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Government seeks way to deport terror suspects

A federal official has conceded that the government does not have the legal right to indefinitely detain foreign-born terrorist suspects who cannot be deported. But Alex Swann, a spokesman for Public Safety Minister Anne McLellan, said the government intends to aggressively pursue the deportation of terror suspects through the controversial security certificate process. And the question of when that pursuit formally ends is something that may have to be decided by the Supreme Court.
Government seeks way to deport terror suspects held on security certificates

Andrew Duffy
The Ottawa Citizen

Monday, February 07, 2005

A federal official has conceded that the government does not have the legal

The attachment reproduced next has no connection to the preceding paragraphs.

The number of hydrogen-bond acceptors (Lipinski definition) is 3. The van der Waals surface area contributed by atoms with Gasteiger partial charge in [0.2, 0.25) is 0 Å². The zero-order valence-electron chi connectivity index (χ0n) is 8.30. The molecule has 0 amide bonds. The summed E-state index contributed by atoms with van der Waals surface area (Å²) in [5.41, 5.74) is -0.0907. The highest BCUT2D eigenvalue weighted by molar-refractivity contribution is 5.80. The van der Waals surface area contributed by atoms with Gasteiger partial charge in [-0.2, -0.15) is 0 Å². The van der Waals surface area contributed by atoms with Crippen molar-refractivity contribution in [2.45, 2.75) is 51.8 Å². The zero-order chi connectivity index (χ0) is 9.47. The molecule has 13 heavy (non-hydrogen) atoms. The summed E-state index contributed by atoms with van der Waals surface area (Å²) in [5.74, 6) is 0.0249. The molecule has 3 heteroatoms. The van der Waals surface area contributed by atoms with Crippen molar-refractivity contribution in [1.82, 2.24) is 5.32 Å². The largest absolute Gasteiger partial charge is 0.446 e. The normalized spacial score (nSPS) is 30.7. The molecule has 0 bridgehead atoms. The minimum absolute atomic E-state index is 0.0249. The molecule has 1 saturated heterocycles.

right to indefinitely detain foreign-born terrorist suspects who cannot be
deported.

But Alex Swann, a spokesman for Public Safety Minister Anne McLellan, said
the government intends to aggressively pursue the deportation of terror
suspects through the controversial security certificate process. And the
question of when that pursuit formally ends is something that may have to be
decided by the Supreme Court.

"As long as we're working through the security certificate process with the
aim of removal, that (detention) continues to be an option," Mr. Swann said.

"When a deportation is unsuccessful, I don't know when that time comes," Mr.
Swann said.

Mr. Swann maintained the question of when the government must end its
pursuit of a terrorist suspect's deportation remains hypothetical.

The Immigration and Refugee Protection Act, which sets out the security
certificate process, allows the government to detain foreign-born terror
suspects on the strength of secret evidence until they can be deported.

The law does not speak directly to what happens after a court quashes a
deportation order as unreasonable.

That question has become critical in the wake of a recent Federal Court